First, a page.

Ultrasound (abdominal, thoracic, musculoskeletal, thyroid/parathyroid).
Ultrasound uses high-frequency sound waves to look inside your pet’s body at the soft tissue structures without having to perform surgery. The ultrasound machine sends sound waves into your pet’s body and then listens for the echoes. The machine interprets these echoes to form a picture of the inside of your pet’s body.
Ultrasound will not harm your pet and provides valuable information. Our radiologists use ultrasound to examine internal organs for shape, location, size, texture and blood supply. Coupled with other imaging, bloodwork and specialist input, ultrasound is a powerful and versatile diagnostic tool.
Possible reasons your pet may need an ultrasound:
- Change in urinary habit
- Prolonged vomiting or diarrhea
- Abnormal blood work
- Chronic infection
- Weight loss
- Cancer staging
- Fluid in the chest or abdomen
- Pre-surgical work-up
- Recheck of a previous problem
- Endocrine disease
- Non-invasive tissue sampling
- Therapeutic injection or cyst ablation
What to expect when your pet has an ultrasound.
One of our veterinary technicians will take your pet to the ultrasound room. Unfortunately, we don’t allow owners to accompany pets during their ultrasound exam, but we promise to make your pet as comfortable as possible. Because sounds waves don’t like to travel through hair, we will have to shave the area of your pet being scanned. The ultrasound probe needs as much contact with your pet’s skin as possible. Your pet will be gently restrained during the exam by one of our veterinary technicians who will also make sure your pet receives plenty of reassuring rubs. Pets may rest on their back or side on a padded surface for the ultrasound exam.
Occasionally a pet will require sedation. Our radiologist will apply a warm, water-based gel and a small amount of pressure to the area being scanned.
Typically, exams take 20-30 minutes to complete in order to get the best images. However, some exams may take longer. If the exam is going to take longer than anticipated, we will make sure your pet has a chance to stretch and wiggle around.
Once the exam is complete, our radiologist will discuss the results and what next steps need to be taken next. Whether other departments at our hospital are brought in or additional tests recommended, we will communicate everything to you and to your primary care veterinarian.
Why are we asking about sedation? Know that your pet’s safety and comfort are always our first priority. Sometimes sedation is in their best interest. Many people are anxious about going to the dentist and find it helpful to utilize mild sedation to make it a less stressful experience, even if they know they are just getting their teeth cleaned. Imagine you are a dog getting an x-ray and don’t understand what is happening.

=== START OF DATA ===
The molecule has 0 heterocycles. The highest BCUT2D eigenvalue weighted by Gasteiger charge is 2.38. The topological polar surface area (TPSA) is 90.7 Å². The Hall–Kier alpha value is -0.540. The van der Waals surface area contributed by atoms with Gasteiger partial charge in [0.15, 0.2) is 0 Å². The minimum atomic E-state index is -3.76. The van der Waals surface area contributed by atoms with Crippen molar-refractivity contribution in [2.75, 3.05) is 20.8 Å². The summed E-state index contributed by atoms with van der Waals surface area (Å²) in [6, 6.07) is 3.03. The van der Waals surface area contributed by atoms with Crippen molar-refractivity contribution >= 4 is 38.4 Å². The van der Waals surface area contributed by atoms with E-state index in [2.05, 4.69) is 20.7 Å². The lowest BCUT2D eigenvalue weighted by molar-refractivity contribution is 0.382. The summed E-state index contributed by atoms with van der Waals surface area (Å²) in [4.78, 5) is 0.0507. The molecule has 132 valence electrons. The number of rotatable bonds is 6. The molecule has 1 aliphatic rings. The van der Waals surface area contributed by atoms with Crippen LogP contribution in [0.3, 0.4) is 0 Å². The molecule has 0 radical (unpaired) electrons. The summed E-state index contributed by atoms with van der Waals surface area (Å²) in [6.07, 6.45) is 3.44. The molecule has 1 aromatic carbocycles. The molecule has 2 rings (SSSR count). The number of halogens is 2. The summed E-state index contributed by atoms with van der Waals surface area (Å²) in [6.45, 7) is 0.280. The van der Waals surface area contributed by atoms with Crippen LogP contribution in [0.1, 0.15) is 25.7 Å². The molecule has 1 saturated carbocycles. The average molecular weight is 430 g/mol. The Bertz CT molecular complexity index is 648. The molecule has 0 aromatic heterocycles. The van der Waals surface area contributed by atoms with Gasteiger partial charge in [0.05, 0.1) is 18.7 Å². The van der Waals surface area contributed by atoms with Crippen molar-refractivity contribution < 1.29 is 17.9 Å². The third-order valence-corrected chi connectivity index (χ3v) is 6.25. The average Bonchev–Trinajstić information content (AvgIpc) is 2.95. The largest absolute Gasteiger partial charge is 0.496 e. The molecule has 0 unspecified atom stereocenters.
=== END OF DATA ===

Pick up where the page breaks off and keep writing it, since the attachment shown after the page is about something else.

Sedation can be used for pets for a variety of reasons, including helping to take x-rays and to perform ultrasounds. Getting x-rays can be scary for some pets. They are in a dark, unfamiliar room with a machine that makes strange noises. They also need to stay still in a position that allows for high-quality x-rays that can give us the answers we need to help your pet.
We use various techniques to help make this less stressful for our patients, sometimes including sedation. Not every pet will need sedation. Please know that if your pet would benefit from sedation, it does not mean they are a naughty pet.
What is hands-free radiology?
BluePearl has adopted a policy to be ahead of the curve on limiting human exposure to radiation during x-rays. Traditionally in veterinary medicine pets have been held down by nursing staff for x-rays. We are using the modern approach of hands-free radiology to protect our team from unnecessary radiation exposure. This may involve the use of sedation to help keep patients relaxed for their x-rays. We appreciate your support in helping us protect our staff and keep your pet comfortable.
What do I need to know about sedation in my pet?
For most pets, we can use the mild sedative butorphanol to accomplish what we need to. This medication is safe enough that it is routinely used on patients in heart failure or respiratory distress. It is typically short-acting, although every pet processes medications differently and you may notice some sedation. Other pets and some procedures require heavier types of medications.
Administration of any medication can come with some risk. We closely monitor sedated patients for any side effects and treat them accordingly. For the majority of patients, mild lingering sedation may be seen and it is common for them to get a little more sleepy when they get home in their familiar environment.
Our doctors will use their best judgment to determine the most appropriate type and dose of sedation for your pet. We strive to use the lowest dose of medications possible and always consider any known medical conditions when choosing sedation. We also have specialists with board certification in anesthesia, analgesia and critical care who are extensively trained in these medications and can help with these decisions — our doctors understand how to choose the best sedation for even the sickest patient.